Contrary to what old cliches might have you believe, dogs and cats can and frequently do live together just fine. As with all else, however, it takes patience, careful management, and respect for both animals' comfort and safety to integrate a foster dog into a household with cats.
The first priority, of course, should be choosing a foster dog who isn't likely to hurt your cat. Dogs who will injure or kill a household cat are actually a very small minority; while most dogs are curious about cats, and many will gleefully chase a cat who runs from them, they are generally more inclined to view it as a game than as a serious kill-the-prey hunt. The cat's likely to have a very different perspective on matters, though.
Some cats are dog savvy and/or inherently unflappable and will stand their ground when approached by a dog. These cats are likely to be able to handle themselves fine with the foster pup (although you should still give them a safe place as described below, just in case), provided you pick a dog who isn't prone to kittycide.
Other cats, however, are more timid and/or have no experience with dogs (or, worse, have negative experiences of being chased or even injured by dogs previously). If your cat is one of these, you will have to be extra considerate of your cat's stress level, and in extreme cases, perhaps reconsider fostering at all.
A calmer, older dog may be less stressful to your cat than a rambunctious puppy who wants to play (read: chase the cat around) constantly. You might consider fostering a senior dog, at least the first time, to see how your cat does with a relatively unthreatening canine. While I'm of the view that each dog should be evaluated as an individual, not based on breed stereotypes (especially if we're talking about pound puppies!), it nevertheless might be wise to avoid breeds known for high prey drive: sighthounds, terriers, and other dogs bred specifically for hunting smaller animals.
Most shelters evaluate whether a dog is "cat friendly" by putting the dog on a leash and walking it past a cat who is in a cage or a crate. If the dog fixates on the cat with an intense stare and can't be easily distracted, starts to stalk the crate, or actually attacks, that's a fail; however, a pass response is still a little ambiguous, because the test does not account for how the dog will respond to a clearly visible cat who runs away. So even if your new foster pup comes with a stamp saying "cat friendly," don't take too much for granted.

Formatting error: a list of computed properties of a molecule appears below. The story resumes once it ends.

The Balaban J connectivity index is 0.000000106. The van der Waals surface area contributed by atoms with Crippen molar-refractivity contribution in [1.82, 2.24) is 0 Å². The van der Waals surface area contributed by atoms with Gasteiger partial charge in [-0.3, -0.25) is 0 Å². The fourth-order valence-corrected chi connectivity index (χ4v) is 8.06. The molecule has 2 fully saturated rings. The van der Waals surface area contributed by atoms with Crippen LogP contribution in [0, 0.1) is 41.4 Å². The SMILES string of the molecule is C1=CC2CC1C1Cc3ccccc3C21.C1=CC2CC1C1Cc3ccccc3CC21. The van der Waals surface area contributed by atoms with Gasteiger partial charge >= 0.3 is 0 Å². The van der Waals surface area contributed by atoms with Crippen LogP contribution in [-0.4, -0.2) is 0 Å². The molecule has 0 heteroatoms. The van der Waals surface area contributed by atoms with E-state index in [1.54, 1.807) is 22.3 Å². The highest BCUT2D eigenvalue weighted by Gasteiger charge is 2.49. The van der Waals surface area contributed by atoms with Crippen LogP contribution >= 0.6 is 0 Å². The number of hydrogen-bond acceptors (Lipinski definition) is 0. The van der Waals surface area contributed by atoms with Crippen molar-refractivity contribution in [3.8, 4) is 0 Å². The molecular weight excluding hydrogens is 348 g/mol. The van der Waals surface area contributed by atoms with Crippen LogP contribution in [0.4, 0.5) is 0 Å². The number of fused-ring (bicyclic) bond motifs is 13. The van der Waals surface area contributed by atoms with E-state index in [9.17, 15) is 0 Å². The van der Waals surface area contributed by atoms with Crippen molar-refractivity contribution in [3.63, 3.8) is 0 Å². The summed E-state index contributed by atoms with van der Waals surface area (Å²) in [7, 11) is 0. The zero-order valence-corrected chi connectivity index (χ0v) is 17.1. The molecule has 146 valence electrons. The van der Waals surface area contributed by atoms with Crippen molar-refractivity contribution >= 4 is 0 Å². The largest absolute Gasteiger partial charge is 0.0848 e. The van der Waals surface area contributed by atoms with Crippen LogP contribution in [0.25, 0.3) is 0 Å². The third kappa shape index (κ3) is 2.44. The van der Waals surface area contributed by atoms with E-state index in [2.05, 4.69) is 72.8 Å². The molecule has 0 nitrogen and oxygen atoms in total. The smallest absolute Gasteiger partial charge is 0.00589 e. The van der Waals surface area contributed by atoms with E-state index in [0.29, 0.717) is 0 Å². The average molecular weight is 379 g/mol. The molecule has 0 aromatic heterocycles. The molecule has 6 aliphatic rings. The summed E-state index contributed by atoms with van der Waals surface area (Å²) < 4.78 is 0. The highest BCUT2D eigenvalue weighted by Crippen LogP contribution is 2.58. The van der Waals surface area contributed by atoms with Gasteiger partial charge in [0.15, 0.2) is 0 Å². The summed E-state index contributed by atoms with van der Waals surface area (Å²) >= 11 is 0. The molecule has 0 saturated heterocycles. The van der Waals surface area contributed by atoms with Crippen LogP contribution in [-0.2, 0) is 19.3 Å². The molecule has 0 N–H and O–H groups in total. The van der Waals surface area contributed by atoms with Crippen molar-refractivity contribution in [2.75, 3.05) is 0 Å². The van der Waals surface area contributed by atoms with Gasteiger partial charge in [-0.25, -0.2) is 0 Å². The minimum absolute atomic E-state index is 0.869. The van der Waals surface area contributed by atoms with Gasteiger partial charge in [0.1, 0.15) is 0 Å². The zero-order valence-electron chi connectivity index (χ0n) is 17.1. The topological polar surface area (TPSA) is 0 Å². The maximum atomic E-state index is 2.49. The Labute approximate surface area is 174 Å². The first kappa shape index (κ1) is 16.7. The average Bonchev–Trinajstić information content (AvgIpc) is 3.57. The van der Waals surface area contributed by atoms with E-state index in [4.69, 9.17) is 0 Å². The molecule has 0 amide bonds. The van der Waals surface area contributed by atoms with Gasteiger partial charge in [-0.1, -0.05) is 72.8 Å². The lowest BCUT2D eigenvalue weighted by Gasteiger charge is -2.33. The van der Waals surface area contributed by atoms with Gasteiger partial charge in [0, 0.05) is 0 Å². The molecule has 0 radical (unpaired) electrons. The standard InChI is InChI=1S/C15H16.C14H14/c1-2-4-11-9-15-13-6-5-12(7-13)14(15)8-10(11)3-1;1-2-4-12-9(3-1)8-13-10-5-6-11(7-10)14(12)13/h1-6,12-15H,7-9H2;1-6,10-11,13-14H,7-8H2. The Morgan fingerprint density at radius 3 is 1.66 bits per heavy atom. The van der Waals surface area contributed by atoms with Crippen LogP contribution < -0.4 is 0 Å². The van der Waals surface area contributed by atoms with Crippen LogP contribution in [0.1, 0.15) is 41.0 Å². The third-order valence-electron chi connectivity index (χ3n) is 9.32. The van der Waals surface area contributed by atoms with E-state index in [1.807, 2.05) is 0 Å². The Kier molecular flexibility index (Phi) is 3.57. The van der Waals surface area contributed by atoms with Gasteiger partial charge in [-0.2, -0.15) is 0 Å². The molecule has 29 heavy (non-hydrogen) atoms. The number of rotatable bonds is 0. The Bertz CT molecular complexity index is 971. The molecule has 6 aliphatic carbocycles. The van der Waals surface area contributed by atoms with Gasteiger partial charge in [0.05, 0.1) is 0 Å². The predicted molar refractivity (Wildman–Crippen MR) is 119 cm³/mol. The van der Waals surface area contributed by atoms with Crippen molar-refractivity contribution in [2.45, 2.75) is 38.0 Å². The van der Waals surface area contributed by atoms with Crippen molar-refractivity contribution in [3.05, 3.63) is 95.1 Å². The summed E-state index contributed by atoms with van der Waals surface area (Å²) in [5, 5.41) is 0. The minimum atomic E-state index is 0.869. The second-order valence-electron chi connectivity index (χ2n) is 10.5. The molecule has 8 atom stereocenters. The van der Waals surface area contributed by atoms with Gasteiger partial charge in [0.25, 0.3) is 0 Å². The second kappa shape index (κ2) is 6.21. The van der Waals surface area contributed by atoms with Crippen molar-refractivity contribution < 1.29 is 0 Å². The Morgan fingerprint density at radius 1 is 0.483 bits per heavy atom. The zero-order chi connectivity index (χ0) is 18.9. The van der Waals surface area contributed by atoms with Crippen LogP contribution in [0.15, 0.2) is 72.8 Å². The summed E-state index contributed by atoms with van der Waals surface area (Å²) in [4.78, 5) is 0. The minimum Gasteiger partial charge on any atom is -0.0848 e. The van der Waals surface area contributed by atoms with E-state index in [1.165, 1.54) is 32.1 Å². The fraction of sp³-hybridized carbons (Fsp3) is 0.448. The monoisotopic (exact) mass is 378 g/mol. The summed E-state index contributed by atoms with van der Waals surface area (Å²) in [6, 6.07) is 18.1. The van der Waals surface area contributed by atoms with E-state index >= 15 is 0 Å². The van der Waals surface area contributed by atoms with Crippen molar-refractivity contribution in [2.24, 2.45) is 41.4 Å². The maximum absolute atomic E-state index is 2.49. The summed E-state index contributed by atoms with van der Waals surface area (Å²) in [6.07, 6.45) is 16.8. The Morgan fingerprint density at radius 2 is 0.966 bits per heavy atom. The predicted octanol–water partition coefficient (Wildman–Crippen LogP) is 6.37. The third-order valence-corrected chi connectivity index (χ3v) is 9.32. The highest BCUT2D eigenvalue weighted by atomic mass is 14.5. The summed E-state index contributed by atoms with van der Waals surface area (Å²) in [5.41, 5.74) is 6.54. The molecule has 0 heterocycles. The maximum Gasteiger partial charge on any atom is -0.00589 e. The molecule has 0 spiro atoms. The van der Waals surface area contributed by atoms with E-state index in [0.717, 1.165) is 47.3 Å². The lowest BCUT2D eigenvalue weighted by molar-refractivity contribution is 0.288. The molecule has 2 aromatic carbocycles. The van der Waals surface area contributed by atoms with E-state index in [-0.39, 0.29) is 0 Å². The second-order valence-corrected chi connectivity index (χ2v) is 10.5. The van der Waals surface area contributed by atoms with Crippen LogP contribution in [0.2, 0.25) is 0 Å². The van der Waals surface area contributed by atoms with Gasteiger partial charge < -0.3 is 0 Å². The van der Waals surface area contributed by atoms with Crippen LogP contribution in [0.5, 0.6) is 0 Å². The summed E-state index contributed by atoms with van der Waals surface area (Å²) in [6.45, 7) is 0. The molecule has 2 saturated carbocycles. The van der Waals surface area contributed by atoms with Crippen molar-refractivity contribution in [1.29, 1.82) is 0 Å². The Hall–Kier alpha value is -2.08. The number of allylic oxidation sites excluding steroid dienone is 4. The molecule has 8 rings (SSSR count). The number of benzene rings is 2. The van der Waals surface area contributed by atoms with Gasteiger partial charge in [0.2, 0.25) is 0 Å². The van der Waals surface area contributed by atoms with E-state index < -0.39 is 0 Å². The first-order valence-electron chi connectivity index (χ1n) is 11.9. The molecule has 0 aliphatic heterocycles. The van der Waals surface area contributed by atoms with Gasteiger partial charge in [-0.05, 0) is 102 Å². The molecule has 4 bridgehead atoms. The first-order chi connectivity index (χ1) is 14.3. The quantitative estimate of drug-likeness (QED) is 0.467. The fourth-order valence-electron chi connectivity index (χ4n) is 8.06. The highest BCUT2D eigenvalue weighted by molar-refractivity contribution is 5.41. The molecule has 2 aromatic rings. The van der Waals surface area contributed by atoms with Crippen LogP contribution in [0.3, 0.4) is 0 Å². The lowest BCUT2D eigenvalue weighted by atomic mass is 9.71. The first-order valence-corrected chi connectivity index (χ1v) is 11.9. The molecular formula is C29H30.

Preparing the Safehouse
Before bringing your foster mutt home, make sure that your cat has a safe refuge where the dog cannot bother her. Separating the animals with baby gates that the cat can jump over, but the dog can't, is one popular technique. (Putting the baby gate at the top of the stairs, if you have that option, can prevent all but the most athletic dogs from jumping over the barrier.) Creating a high perch for the cat on top of a bookshelf, or setting up a big cat tree, are other alternatives. You may want to give the cat an entire safe room and simply close the door to keep the dog out. Wherever you put it, the refuge should have easily accessible food, water, and a litterbox that the cat can use without being disturbed or having to run past the dog to get there.
The cat should have "escape points" (vertically raised perches, such as high cabinets and other furniture, that the dog cannot reach) in every room where he might encounter the foster mutt. Clear off countertops and shelves so that knick-knacks don't get broken by a fleeing feline.
Expect introductions to go slowly, and don't push the animals to spend time close to one another immediately (or ever, really). Cats frequently take much longer to adjust to household changes than dogs do. It may be anywhere from 30 days to six months before your kitty stops hiding under the furniture.
Always supervise the animals closely in the beginning. Separate them by crating the dog and/or confining the cat to a different room when you can't be around to keep an eye on them.
Instead of introducing the animals face to face immediately, allow them to investigate each other via scent first. Let the dog sniff the cat's room when the cat is not in there; allow the cat to check out the dog's empty bed by moving the bed into the cat's refuge room for a while. Watch for signs of fear or inappropriate excitement.
When you're ready for them to meet up close and personal, have the dog on a loose, relaxed leash. Praise and reward your foster mutt for any signs of calmness and orienting back toward you/ignoring the cat. Keep such meetings short -- even 30 seconds may be plenty the first time -- and watch both animals carefully to see how they're responding. If they both seem relaxed, you can relax a little more too. If not, continue to proceed at a snail's pace.
Manage the animals ruthlessly to avoid any opportunity for the dog to chase the cat. Even one instance can teach the dog that it is huge fun to chase a cat -- way more fun than any reward you can offer for not doing it -- and can leave the cat terrified for months. Reward the dog for behaving calmly and focusing on you when the cat is within view, and reward the cat too if your cat is inclined to take rewards.
It may only take a few days or weeks before the animals are getting along comfortably. But until you're sure they're the best of friends, always put safety first.